Lieutenant Governor Dan Patrick at a Trump Rally

Lieutenant Governor Dan Patrick takes a selfie during an October rally for Donald Trump, in Dallas.

Dylan Hollingsworth/Bloomberg via Getty

It wasn’t that long ago that the state’s top Republicans had achieved a rough peace. In May, at the end of the legislative session, Governor Greg Abbott, Patrick, Bonnen, and the governor’s golden retriever, Pancake, assembled on the lawn of the Governor’s Mansion to celebrate the deliverance of a grand bargain on property taxes and school finance. Their pitch to the TV cameras made them sound like triplets running a car dealership. We’re working for you, to save you money. And look, here’s a cute dog!

The subtext of the day, and one that ran through the entire session, was more primal: strength through unity. The party’s terrible showing in 2018 was a wake-up call. Horrible old Joe Straus, that wicked Bolshevik, had given up the Speaker’s gavel for good, and for now, the Republican civil war was over. It was time to focus on external threats. The GOP was declaring a moratorium on pissing inside the tent.

Beyond the sunny scene presented by the triumvirate, though, discontent was brewing among the conservative activists who fund Republican campaigns and power them on the ground. The session had been a bewildering experience for the grassroots. It was clear that the party leadership, including former allies like Patrick, were focused on the general election, instead of on its agenda. For an extended period during the session, the Big Three had actually tried to raise taxes. The hard-line House Freedom Caucus broke apart. Activists left the session feeling dispirited and alienated.

And the détente called for by party leaders fell apart almost immediately. Shortly after the session ended, Bonnen met with Michael Quinn Sullivan, the leading figure in the party’s insurgent right and the voice of Christian megadonors Tim Dunn and the Wilks brothers, Dan and Farris. At the meeting, Bonnen offered to give members of Sullivan’s organization, Empower Texans, media credentials, so they could be on the floor of the House, if Sullivan helped him defeat ten Republican House lawmakers on Bonnen’s hit list. Bonnen’s quid pro quo violated a public promise the Speaker had made to protect every member of his flock.

In late July, in a shocking turn of events, Sullivan announced that he had recorded his meeting with Bonnen. For three months, Sullivan let the Speaker twist in the wind as Bonnen repeatedly mischaracterized the meeting. Then Sullivan delivered the coup de grâce, releasing the tape that forced Bonnen to announce that he would not seek reelection. The episode devastated GOP morale and kneecapped the figure who was supposed to protect GOP incumbents in the Texas House by raising mountains of cash for them. Now Bonnen was a lame duck, and both he and his money were tainted.

Then came August, bookended by the mass shootings in El Paso and Midland-Odessa. State leaders felt pressure to do something, especially after it turned out that the Odessa killer had taken advantage of the private-sale loophole in state gun laws to avoid a background check when he purchased his weapon. Abbott ordered the creation of a state commission and a task force, which met behind closed doors, a move that was widely mocked as ineffective. Patrick called for a modest expansion of background check requirements, a popular idea with voters, but he was immediately accused of betraying conservatives.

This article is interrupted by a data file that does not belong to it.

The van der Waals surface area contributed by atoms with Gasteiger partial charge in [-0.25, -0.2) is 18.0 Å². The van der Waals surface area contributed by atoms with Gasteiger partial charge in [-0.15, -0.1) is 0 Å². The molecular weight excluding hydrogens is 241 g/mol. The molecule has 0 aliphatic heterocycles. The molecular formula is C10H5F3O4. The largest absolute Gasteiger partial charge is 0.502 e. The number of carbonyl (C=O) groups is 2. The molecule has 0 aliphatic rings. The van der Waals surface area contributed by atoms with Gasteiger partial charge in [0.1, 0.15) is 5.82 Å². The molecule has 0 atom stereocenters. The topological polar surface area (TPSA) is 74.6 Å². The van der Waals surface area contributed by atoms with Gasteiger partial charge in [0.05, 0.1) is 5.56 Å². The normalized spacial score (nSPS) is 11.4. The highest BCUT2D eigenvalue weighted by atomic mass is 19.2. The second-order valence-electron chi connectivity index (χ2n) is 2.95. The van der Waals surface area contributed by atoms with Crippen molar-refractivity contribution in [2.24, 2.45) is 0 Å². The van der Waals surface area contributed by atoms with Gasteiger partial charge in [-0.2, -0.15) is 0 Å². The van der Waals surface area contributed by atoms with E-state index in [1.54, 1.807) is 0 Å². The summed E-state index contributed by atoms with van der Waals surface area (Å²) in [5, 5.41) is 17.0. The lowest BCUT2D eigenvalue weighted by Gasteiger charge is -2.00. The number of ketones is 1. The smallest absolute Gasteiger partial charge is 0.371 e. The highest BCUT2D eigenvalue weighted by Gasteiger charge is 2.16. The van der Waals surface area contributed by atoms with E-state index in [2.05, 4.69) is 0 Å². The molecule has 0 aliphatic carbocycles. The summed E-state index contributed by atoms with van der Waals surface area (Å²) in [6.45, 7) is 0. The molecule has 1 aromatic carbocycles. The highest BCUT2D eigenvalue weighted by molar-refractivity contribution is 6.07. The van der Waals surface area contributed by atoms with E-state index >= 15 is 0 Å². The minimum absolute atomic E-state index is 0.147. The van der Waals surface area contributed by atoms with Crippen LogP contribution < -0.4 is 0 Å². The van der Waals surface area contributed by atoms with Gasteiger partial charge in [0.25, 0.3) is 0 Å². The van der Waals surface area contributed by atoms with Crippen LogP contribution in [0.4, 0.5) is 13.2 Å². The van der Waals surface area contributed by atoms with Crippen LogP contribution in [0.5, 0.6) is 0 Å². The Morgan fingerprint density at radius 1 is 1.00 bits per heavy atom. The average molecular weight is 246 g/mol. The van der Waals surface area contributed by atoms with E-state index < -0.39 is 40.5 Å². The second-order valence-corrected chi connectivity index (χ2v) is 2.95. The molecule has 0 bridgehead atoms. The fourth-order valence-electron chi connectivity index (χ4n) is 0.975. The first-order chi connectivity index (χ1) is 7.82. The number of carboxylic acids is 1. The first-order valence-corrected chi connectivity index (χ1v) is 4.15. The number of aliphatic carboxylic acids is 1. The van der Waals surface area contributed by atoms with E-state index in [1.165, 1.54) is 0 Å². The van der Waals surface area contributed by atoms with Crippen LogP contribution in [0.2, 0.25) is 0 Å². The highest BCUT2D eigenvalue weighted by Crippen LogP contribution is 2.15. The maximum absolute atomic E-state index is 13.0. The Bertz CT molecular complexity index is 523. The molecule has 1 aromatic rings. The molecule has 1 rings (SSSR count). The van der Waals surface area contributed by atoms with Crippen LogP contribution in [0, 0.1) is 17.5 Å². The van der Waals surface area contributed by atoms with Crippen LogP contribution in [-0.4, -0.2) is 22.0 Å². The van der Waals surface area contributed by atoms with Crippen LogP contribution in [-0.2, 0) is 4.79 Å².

In September, Sullivan blasted Patrick for appearing to cave on guns. Patrick lashed out at Sullivan, previously a close political ally who had helped put him in office, tweeting that Sullivan was “destroying our party.” Sullivan countered, saying that it was Patrick who was “destroying the GOP.” At this point, many members of the base were in open rebellion.

On October 30, two weeks after Trump’s Dallas rally, a broad cross section of conservatives held a press conference to demand that Abbott call a special session of the Legislature to take up what they called the Lone Star Agenda, a right-wing wish list of legislation designed to give ideologically motivated conservative voters a reason to turn out.

The primary speaker was longtime East Texas activist JoAnn Fleming, a Patrick ally and the head of Grassroots America–We the People, a tea party group that warns darkly about UN machinations and illegal aliens at the polls. She worried that GOP leaders were forgetting about people like her, who have long driven the agenda on the right. “It’s great for the Republican party to be out registering people to vote,” she said. “But we have unfinished business.” With a tough year coming up, she said, “Republicans are not united. And I think we all understand that our Republican leadership can ill afford to lose any of its base.”

In order to win in 2020, most strategists agree, the party needs to keep its base engaged while bringing in new voters and winning back some support from independents. But those goals are in tension, and there’s hardly anyone left to call the shots on how best to balance them. Bonnen, whose chamber is in danger, is a dead man walking. Patrick has alienated his friends. Abbott has stepped up to help fill the void, but he remains an enigma to nearly everybody. And Cornyn, at the top of the statewide ticket, is a follower, not a leader. At the moment, the ship feels rudderless. But what about Trump?

A recurring theme in the tape Sullivan released of his meeting with Bonnen is each man’s concerns about how the November election is shaping up. Bonnen’s take: He “loves” the president, but Trump is “killing us in urban-suburban districts.” He points to Republican legislator Angie Chen Button, who holds a seat in North Dallas. In her district, Trump’s approval rating is fifteen points underwater, and Button is barely pulling even, Bonnen says. (Trump’s visit to the area probably didn’t help.)